“King, get over here,” a man called sharply. The animal licked her one last time before turning to obey his master.
She sat up. The barrette holding her hair in place had gone flying, her frizzy hair exploding out of it. Glancing down at the enormous muddy paw prints on her white blouse, one on each of her breasts, she groaned.
“I’m so sorry, ma’am,” the man said, squatting beside her.
His words were a red flag to an angry bull. People called her mother “ma’am,” not her. She wasn’t that old.
“He’s still a pup and a little too friendly. I just got him last week.” He chuckled.
“That’s a pup?” The words burst out of MJ’s mouth. “What the hell kind of dog is it?”
“He’s not a purebred, but most of him is Irish wolfhound,” the man answered as if he were the injured party. “By the time he reaches his adult size, he may stand seven feet tall on his hind legs. He’s more than half-way there now. I rescued him from the animal shelter. His previous owners hadn’t expected him to get this size either. Are you okay?”
“Do I look okay?” she retorted through gritted teeth, her cheeks burning. “I could’ve been killed by that monster. You need a warning sign on your fence. Is a dog that size even legal in the city?”
“Look, lady. Calm down,” the man ordered. “King may be big, but he’s harmless. Now, does anything feel broken?”
“No,” she replied grudgingly. Her pride had suffered more than her person, and that was a miracle. “Your pet dinosaur, and maybe you should rename him Dino, just knocked me down and stepped on me, not to mention gave me a bath.”
Between the hair in her eyes and the blurry glasses, she couldn’t see the man clearly, but his sexy voice grated on her taut nerves.
“Hey, don’t go all offended maiden on me,” he answered, an edge to his caramel-smooth tone. “I’m not the one trespassing. The gate was closed, and I know the latch works. Here, give me your hand.” Standing, he reached down to help her up.
MJ accepted the proffered hand and stood, but not before a powerful jolt of awareness ran through her. Shaken by the strength of her reaction to this man, she let go of his hand as soon as she could.
“Thank you.” That was the least she could say. He was right. She was the one in the wrong.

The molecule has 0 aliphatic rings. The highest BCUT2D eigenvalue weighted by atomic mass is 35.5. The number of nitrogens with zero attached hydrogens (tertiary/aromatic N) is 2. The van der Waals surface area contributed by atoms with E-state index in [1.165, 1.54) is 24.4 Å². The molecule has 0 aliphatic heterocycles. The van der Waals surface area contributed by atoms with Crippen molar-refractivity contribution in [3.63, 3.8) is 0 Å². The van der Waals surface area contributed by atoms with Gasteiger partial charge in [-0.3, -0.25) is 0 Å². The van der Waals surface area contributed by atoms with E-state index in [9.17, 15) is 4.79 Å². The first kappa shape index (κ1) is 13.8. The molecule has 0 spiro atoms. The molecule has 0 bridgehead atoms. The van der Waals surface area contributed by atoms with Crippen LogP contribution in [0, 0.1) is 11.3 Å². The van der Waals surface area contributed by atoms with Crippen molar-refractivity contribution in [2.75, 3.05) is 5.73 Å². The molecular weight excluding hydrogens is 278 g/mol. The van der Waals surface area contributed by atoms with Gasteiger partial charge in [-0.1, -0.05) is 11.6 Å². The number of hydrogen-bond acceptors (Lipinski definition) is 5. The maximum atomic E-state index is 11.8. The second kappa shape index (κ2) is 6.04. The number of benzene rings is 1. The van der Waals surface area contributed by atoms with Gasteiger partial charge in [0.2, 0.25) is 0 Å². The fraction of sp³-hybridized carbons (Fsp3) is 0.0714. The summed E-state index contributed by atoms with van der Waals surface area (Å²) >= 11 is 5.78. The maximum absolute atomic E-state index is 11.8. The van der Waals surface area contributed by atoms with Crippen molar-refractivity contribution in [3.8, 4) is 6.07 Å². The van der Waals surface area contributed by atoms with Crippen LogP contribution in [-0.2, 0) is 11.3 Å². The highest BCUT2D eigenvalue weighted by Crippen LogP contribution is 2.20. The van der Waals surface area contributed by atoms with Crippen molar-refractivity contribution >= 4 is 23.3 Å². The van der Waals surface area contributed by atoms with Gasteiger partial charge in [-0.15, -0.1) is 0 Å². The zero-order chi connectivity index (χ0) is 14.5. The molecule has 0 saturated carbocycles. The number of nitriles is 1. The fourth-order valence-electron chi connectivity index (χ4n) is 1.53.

“MJ, are you okay?” Carla’s panicky voice came from the other side of the gate. “Should I phone the police?”
“No! I’m fine,” she answered before Carla called 9-1-1 or something equally humiliating. “It was just a dog.”
“That was a dog?” Carla asked, opening the gate and poking her head into the yard. “I’ve seen smaller horses.” She stared at the man next to MJ and paled. “Holy shit.”
MJ frowned and turned around. The dog was sitting quietly beside its master. She pushed her hair off her face ready to apologize when she realized what had left Carla speechless. This was a thousand times worse than Freddy.
Kill me now.
It had been fifteen years, but there was enough of the boy in the man that she would’ve recognized him anywhere. What the hell was he doing here in her house? He was shirtless, wearing only a pair of baggy shorts, and the man didn’t have a six pack—hell no. That was at least a twelve pack. His chest was covered with a fine mat of dark hair that didn’t quite hide the puckered, circular scar on his left shoulder, and his left leg was crisscrossed with fresh scars. He was a little older, a little taller, tanned a delicious golden brown, and more muscled than he’d been as a teen, but there was no mistaking the man staring down at them as if she and Carla were aliens. She smiled and swallowed what little saliva she had.
“Hello, Paul. It’s been a while,” she said, her voice cracking on the last word.
The man’s frown deepened, creasing his eyebrows, accentuating his chocolate-brown eyes where curiosity replaced annoyance.
“Do I know you?” he asked.
If ever there was a time for the ground to open and swallow her whole, it was now.
“Of course you do,” Carla piped up. “It’s Marilyn Jean.”
Where was a bolt of lightning when you needed one?
At his continued confusion, MJ huffed out a breath. “It’s me—MJ? Kid? Ron’s little sister? The pest?” He couldn’t have forgotten her that completely, not when he’d meant the world to her, even if he’d been oblivious to the fact. She removed her Jackie O sunglasses.
His confusion turned to shock and incredulity played across his face. The man’s eyes almost bulged out of his head.
“Son of a bitch. Kid? Is that really you?” he asked slowly, his gaze raking her from head to toe before settling on her paw-marked breasts.
She fought the urge to cover her chest and swallowed. “The one and only,” she answered with a false bravado her brother Ron would’ve appreciated.
“You’ve gained weight.” He smiled, eying her up and down once more, further adding to her desire to vanish. He shook his head. “You’ve changed.”
“No shit, Sherlock.” Carla guffawed. “I’m Carla Balducci—Hunter now. Do you remember me?” she stuck out her hand.
“Yeah. Kid and her trusty sidekick.” He shook Carla’s hand and then focused on her again.
Did he really think she was fat? The man was gorgeous, way more attractive than she’d ever imagined he would be. The long, black hair she recalled had been cut military short, but the style suited him. Her fingers itched to run through it, and she fisted her hands at her side lest they fly up of their own volition.
“What’s it been? Fifteen years? It’s great to see you, but what are you doing here?”
“The house,” she stammered. “I came to look at the house. I thought it was the one I was going to rent, but I’ve obviously made a mistake. Mine must be farther down the block. I didn’t know you lived here. Sorry for trespassing.” She was blabbering. What the hell was wrong with her? Maybe these baggy pants made her look fat.
He grimaced and shook his head. “Right house, I’m afraid, but it isn’t for rent anymore. I made the owner an offer he couldn’t refuse, bought it, and moved in a couple of weeks ago.” He shrugged. “Is your husband with you?”
“She’s not married,” Carla supplied. “Are you?”
“Am I what?” he asked, his brow furrowed once more, his eyes focused on MJ’s face.
“Married,” Carla repeated the word.